Since the 1993 United States Supreme Court case of Daubert v. Merrell Dow Pharmaceuticals, a majority of state courts in the United States have followed the standard of review established in Daubert for determining whether an expert’s testimony is admissible. The Daubert decision discussed several factors for a court to consider when determining admissibility of expert opinions, including whether the testimony is based on sufficient facts or data, whether those facts or data are produced by reliable principles and methods, and whether the witness has applied those principles and methods reliably to the facts of the case. The Daubert decision quickly replaced the so-called “Frye standard”, which was established in the D.C. Circuit’s 1923 decision in Frye v. U.S. and required the party advancing the proof to establish by a preponderance of the evidence that the underlying scientific principles and methodology were generally accepted.

Florida remains one of the few states to have not formally adopted the Daubert standard of review for expert opinions. The Florida Legislature tried to abolish the adherence of the Frye standard in 2013 and replace it with the more stringent requirements of the Daubert standard. In February, the Florida Supreme Court declined to adopt the more stringent Daubert test for admissibility, holding that doing so would lessen a party’s right to a jury trial. However, the court left the door open for further review of the standards, if the proper case for review was presented to the court.

Now, the Florida Supreme Court has accepted review of an appeal from the Fourth Circuit Court of Appeals, which overturned a verdict in favor of a plaintiff on the grounds that plaintiff’s experts’ causation opinions in an asbestos case were not properly admissible. The appeals court noted that testimony from plaintiffs’ experts, who linked asbestos to mesothelioma, should have been blocked because the trial court did not have enough information to determine the admissibility of the experts’ opinions. Plaintiffs’ contend that what the appellate court in essence did was to adopt a Daubert standard of review, which they contend was impermissible.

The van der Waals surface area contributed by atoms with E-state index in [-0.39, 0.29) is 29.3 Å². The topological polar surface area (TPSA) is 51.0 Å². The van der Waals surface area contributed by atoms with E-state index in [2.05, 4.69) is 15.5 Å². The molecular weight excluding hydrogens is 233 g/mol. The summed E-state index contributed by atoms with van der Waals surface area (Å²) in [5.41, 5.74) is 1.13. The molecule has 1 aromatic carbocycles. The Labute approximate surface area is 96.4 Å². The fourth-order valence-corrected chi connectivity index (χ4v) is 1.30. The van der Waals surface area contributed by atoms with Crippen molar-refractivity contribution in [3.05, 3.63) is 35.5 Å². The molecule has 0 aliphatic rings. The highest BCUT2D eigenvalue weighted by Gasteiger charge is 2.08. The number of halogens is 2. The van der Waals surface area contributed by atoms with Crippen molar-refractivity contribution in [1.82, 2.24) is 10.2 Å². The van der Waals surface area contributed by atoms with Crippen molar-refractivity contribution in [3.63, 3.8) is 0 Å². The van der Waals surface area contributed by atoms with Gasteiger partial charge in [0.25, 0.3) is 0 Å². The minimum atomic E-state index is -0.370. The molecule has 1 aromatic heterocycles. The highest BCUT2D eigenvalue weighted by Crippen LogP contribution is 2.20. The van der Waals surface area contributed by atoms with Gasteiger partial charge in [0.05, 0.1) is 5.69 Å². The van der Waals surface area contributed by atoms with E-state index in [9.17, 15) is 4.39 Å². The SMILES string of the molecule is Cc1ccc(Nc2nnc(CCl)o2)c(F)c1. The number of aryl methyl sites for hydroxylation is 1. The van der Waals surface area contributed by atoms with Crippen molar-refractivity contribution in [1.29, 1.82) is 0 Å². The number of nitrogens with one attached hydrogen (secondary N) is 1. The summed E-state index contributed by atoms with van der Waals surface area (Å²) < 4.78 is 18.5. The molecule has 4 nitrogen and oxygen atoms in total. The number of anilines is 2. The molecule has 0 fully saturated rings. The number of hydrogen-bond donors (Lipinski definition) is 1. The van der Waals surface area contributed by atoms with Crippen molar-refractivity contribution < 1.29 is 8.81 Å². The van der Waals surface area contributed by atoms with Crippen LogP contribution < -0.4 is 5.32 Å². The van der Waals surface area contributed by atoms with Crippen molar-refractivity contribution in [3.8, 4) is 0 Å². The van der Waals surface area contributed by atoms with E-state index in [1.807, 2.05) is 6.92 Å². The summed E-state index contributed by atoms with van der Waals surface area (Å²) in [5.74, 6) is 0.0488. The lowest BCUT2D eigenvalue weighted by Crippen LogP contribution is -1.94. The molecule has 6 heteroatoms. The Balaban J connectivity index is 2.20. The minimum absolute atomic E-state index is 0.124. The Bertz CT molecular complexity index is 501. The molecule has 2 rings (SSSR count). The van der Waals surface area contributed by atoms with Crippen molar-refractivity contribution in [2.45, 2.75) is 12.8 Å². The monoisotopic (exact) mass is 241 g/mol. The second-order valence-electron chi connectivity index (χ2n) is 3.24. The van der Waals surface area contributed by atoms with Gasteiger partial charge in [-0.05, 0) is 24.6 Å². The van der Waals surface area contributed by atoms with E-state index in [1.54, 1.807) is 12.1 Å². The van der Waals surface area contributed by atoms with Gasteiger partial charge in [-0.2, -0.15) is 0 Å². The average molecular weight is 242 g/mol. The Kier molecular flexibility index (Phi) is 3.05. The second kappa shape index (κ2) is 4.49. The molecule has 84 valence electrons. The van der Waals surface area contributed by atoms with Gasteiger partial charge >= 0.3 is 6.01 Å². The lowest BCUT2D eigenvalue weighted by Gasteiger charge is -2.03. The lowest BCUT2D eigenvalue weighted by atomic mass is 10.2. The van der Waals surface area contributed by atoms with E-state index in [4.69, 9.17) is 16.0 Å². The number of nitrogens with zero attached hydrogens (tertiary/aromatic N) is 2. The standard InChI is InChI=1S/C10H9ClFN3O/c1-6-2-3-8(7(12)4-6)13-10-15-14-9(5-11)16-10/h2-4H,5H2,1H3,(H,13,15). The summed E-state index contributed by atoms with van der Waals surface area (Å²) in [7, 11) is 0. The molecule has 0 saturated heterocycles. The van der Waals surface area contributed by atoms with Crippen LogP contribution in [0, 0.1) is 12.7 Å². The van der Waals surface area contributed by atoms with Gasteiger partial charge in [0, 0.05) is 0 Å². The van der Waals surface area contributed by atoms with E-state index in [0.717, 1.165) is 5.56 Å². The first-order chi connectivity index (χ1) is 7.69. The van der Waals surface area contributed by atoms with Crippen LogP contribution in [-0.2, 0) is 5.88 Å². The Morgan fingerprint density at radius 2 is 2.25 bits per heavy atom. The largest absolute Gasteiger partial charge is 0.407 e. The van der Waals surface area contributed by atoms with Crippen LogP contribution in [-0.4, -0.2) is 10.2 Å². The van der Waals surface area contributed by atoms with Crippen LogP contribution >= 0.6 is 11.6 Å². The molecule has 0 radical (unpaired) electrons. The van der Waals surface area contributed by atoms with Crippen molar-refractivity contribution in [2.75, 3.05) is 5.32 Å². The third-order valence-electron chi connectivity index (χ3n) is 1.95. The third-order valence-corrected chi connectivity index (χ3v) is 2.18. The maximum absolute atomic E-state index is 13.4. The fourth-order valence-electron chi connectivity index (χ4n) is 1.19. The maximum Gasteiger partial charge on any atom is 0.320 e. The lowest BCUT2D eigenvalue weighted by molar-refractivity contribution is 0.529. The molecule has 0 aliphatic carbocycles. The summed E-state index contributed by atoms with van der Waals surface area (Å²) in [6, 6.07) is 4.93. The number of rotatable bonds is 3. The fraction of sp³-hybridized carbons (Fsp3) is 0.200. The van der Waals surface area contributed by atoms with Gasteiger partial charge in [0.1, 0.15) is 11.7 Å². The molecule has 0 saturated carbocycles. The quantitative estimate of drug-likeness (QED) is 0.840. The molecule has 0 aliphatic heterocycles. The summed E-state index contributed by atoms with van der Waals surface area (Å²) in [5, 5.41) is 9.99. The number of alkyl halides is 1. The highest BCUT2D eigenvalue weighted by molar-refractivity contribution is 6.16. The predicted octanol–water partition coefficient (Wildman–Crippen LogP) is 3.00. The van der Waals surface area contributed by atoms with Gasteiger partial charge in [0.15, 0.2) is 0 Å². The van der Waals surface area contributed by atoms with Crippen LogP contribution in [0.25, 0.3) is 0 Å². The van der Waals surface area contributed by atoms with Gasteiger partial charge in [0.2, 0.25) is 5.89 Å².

Amicus briefs were filed on behalf of both plaintiffs and defendants in the case. The Florida Supreme Court’s decision in this matter will impact not only the asbestos litigation in the state, but all civil litigation matters in which causation is directly at issue. As such, the case is being closely followed by practitioners.

CMBG3 Law LLC has represented clients in toxic torts matters, especially with respect to asbestos, for many years. We provide the most current legal advice to our clients by staying on top of developments in science, medicine, and regulations regarding a wide variety of substances and products used by consumers every day. If you have any questions or would like more information, please contact John Gardella (email him or 617-936-4353).